Carpe Diem Y’all by Michele Bernard

Writer, Texan, Semi-interested Sports Fan

New Summer Hours

bus.jpg  School’s Out for summer – Alice Cooper

It wasn’t that many years ago that I was tasked by my employer to run fetch refreshments for an unexpected morning meeting with a very important client.  And she meant pronto.  I knew this not only from her terse tone of voice, but also because she screeched the word, “Pronto!” as she crushed a wad of bills into my hand. 

I drove like a mad woman to the neighborhood bagle shop where I found myself standing in line behind a large group of women, all around my age, all wearing tennis whites, full make-up and sun-kissed tans. 

“Tomorrow’s the last day of school can you believe it?” asked one to the other.

“I know, I hate it,”  replied the other, “I can’t stand it when the kids are home.  I can’t do anything or get anything done, and no matter what we do, it’s just plain boring after a few days.”

“I know it,” sang the chorus, breaking into a cacophony, singing variations on the theme:  school’s out for summer.

I stood listening (panicking).   Each passing minute of this conversation was delaying my return to the office where I would no doubt receive a heated lecture (ass-chewing) on the true meaning of the word pronto.  I felt uncomfortable feelings and judgements rising inside me.  Impatience?  Dread?  Pity?  Jealousy? 

I too was well aware that the next day signaled the end of another school year, the beginning of another summer.  And I too felt dread.  As a single mom rearing three sons, the last school bell sounded more like the bang of the starter’s pistol marking the beginning of a full-tilt sprint across a minefield of unstructured time littered with obstacles too high for me to hurdle, what with working full-time, carrying one kid, dragging another, and pushing the third in a stroller.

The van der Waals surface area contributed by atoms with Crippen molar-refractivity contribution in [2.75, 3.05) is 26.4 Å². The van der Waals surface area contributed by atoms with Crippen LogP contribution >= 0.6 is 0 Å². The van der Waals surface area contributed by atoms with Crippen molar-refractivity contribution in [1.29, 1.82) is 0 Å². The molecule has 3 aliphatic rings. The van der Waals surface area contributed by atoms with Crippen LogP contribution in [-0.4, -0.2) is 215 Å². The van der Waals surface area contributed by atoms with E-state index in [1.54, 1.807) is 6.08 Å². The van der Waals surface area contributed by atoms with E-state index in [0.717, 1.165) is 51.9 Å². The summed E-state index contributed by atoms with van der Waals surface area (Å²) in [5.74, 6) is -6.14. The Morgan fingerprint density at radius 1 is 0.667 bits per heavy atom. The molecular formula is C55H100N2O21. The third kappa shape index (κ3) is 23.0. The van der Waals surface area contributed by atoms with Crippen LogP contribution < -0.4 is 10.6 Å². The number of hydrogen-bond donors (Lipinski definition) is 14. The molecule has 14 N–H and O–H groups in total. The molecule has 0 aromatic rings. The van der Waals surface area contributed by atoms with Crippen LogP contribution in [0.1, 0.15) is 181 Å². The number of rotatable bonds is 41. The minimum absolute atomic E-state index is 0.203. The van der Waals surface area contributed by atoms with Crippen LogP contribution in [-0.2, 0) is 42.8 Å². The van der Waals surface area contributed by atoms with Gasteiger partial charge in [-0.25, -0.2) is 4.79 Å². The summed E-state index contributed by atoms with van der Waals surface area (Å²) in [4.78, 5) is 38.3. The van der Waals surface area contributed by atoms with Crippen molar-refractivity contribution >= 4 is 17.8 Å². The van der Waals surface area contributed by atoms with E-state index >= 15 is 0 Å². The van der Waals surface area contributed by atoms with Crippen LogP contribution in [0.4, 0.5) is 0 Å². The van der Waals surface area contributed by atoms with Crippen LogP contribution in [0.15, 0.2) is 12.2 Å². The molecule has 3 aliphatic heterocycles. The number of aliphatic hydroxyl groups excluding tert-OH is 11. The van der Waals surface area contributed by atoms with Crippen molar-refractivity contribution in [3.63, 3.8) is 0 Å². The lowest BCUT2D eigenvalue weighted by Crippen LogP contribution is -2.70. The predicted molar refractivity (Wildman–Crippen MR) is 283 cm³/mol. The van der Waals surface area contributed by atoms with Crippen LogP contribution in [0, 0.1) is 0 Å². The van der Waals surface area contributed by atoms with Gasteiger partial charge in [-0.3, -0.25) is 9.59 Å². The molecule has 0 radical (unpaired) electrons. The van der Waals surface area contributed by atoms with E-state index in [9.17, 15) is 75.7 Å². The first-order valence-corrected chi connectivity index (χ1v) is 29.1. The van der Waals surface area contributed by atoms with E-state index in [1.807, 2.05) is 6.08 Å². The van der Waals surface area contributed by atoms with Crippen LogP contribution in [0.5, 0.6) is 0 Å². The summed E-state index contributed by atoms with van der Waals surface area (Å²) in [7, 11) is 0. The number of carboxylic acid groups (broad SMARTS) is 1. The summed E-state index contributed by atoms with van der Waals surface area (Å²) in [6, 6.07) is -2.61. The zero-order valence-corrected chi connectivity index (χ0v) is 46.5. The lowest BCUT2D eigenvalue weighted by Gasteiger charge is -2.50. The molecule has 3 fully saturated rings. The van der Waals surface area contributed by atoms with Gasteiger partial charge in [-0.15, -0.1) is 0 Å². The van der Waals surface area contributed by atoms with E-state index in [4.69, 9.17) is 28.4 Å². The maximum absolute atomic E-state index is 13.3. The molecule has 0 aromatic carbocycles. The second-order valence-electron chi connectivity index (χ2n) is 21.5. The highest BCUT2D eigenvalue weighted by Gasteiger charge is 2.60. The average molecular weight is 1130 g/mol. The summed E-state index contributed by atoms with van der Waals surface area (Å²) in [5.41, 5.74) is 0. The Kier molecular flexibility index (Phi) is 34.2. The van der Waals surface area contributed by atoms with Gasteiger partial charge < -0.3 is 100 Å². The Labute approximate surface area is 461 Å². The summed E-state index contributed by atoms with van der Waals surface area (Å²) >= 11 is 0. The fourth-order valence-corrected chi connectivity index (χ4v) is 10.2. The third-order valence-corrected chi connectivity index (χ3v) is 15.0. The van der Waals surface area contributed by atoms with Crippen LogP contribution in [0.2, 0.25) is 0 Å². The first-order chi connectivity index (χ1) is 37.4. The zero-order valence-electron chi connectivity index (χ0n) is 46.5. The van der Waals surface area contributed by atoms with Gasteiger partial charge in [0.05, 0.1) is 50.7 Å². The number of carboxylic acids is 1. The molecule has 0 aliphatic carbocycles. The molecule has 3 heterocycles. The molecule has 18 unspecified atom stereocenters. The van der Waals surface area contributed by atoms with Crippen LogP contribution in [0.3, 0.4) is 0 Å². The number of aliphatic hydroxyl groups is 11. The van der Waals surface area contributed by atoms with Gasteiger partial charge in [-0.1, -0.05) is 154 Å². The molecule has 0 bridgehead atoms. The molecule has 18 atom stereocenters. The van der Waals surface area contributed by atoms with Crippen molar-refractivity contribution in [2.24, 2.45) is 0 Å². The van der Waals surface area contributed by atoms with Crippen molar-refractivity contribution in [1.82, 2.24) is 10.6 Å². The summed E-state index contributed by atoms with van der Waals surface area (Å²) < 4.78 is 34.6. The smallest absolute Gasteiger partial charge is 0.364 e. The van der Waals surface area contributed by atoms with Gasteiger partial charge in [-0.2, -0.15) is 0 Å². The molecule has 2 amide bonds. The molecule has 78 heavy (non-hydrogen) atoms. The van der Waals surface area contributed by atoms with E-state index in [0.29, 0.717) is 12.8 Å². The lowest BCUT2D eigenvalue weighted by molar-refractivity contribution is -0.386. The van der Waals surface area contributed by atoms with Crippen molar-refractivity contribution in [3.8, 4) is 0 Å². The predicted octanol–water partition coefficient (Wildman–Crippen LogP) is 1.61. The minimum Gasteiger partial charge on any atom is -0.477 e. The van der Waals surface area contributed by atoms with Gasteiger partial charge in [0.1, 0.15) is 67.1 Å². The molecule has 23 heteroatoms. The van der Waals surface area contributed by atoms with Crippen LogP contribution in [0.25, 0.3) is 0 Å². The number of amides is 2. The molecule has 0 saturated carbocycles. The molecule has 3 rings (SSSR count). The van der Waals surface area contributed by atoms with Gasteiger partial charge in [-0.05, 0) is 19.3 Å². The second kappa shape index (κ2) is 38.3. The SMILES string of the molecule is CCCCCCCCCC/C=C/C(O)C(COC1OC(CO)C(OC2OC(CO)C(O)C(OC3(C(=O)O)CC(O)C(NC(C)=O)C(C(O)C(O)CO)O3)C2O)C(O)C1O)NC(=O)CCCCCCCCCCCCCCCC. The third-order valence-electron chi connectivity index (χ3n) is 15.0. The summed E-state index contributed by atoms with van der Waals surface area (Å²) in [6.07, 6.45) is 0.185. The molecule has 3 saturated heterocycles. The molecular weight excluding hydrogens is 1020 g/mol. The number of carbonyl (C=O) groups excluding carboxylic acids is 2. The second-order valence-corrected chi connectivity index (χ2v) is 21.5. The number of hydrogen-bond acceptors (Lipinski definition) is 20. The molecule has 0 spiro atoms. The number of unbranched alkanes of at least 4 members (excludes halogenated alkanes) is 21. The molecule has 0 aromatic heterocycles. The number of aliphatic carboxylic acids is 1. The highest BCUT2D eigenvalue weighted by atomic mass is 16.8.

In that moment, standing there with someone else’s sweaty money in my hand, listening to these women go on and on about their difficulties, how I longed to trade places with them for just one day.  How I wished they could understand what it felt like to want to spend time with your children but not be able to, how it felt to want to be bored, but not have time to.  How I longed for the luxury of drinking latte and complaining about my children with girlfriends after a morning of playing tennis.  Nevermind that I didn’t drink latte, play tennis, or have ill-mannered children I couldn’t stand to be around. 

As it turned out, when I returned to the office, the very important meeting with the very important client had been cancelled, due to the very important client having something more important to do.  My boss took her change and ignored me for the rest of the day, which gave me time to begin the process of re-thinking the way I was spending my time.  Within a year, I figured out how to combine two kid-friendly, part-time jobs (one even offered benefits!) that fit within the fabric of my  lifestyle, which included, spending summer time with my children. 

At this writing, only one child remains in the nest, but we still do summer, enjoying rituals and traditions established over the past few years.  Doing summer is a paradox of moving faster and slower at the same time, a blend of swinging baseball bats, golf clubs, splashing water, and lazy time curled up with a book or sitting in a darkened, cool movie theater enjoying a summer action flick.  Doing summer equals working less and being more.  

This morning, I went to coffee with my friend who drinks latte.  And we complained about our kids.  Because as they get older, unfortunately, they have less time to do summer with us.   

Carpe Diem Y’all, Michele 

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May 31, 2007 - Posted by | Family, Michele's Musings, Motherhood, Parenting

4 Comments »

  1. You are a lucky and smart woman. Isn’t it funny how you look back and wonder how you ever did it? I wonder where we will be in 5 years!?!

    Comment by blissandvinegar | June 1, 2007 | Reply

  2. bookmark you thx

    Comment by adult | March 20, 2008 | Reply

  3. hi nice site thx

    Comment by bob | March 20, 2008 | Reply

  4. it’s nice site

    Comment by kris | March 28, 2008 | Reply


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